With a few friends Andy formed a heavy metal band when he was 14. "The biggest, most explosive name we could think of was Hiroshima - the place where they first dropped the atom bomb! We sounded alright but the vibe was bad; we sang songs like 'Hell Ain't A Bad Place To Be' which really glorified the Devil. Years later I would hate myself for recruiting for Satan, but now I realise that it was an invaluable experience for use in God's Kingdom. It mast also eat at the enemy that one of his own side has defected to be an evangelist for God."

10 years ago Andy's family moved to London where he worked in various recording studios alongside the likes of the Pet Shop Boys and the Communards. "The experience taught me that the pop business was not for me," admitted Andy. Want To Punch Your Face - Let's Just Fall "Many of the studio staff were on drugs and the In Love" could hardly be accused of long hours caused many a divorce. So when I got married to Kathy I started a job at the local council where the pay is better!"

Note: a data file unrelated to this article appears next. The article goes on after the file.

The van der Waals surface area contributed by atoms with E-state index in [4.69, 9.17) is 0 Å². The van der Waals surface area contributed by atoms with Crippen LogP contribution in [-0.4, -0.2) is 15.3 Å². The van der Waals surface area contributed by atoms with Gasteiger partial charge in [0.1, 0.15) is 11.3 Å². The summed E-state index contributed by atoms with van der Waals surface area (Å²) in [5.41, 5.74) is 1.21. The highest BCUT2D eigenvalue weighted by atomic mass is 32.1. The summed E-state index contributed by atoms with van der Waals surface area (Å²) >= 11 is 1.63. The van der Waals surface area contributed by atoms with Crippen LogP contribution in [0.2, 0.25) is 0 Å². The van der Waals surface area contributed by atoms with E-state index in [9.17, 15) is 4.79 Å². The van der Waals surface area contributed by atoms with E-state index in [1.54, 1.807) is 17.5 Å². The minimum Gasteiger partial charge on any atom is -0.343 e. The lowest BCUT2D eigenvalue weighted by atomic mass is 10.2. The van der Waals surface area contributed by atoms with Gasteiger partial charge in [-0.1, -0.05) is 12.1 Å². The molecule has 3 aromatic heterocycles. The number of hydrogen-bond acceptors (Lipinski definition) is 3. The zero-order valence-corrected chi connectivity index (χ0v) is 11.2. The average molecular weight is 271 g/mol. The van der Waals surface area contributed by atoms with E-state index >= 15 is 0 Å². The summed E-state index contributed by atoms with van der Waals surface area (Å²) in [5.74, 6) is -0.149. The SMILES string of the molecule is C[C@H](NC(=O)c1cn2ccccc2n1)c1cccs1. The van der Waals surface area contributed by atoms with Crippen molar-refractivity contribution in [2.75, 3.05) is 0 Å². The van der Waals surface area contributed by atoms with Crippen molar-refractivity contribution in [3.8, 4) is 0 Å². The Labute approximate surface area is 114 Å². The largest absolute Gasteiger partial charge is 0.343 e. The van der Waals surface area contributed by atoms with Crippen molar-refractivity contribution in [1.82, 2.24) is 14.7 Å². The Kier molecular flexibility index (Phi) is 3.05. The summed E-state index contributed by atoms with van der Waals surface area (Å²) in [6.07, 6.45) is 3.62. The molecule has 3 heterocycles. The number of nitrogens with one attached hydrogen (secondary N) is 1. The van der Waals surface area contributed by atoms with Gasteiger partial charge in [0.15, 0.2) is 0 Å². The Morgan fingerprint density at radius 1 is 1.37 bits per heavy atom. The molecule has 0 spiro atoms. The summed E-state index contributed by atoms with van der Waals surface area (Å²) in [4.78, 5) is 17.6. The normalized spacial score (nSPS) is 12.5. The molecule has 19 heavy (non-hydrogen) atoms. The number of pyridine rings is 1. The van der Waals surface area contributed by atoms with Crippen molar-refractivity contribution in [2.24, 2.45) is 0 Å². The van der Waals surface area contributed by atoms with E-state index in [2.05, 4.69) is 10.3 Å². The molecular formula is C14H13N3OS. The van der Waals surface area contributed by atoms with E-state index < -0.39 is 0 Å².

I suggested that our happy couple were destined for the quiet life of leafy Luton. "Hardly," said Andy, never one for understatement "That's when the kids arrived with all their troubles." Their son, Daryl, was born five years ago with a hole in the heart As if that wasn't enough trouble; he also has a missing valve and three chambers of the heart instead of four. Even his arteries were deficient.

Although everything seemed hopeless, their minister's wife galvanized the church prayer-line into action. When down at London's Great Ormond Street hospital the next day the doctors were able to paint a far brighter picture; both Andy and Kathy knew that God had intervened.

Not that they were out of the woods by any means. More complications and operations were to follow. "We were even told that Daryl might never be able to speak," said Kathy. "And he had fits for about a week. So they gave him a scan because they thought he could be brain damaged. But you don't care. You think, 'At least he's still alive and we can take him home.'"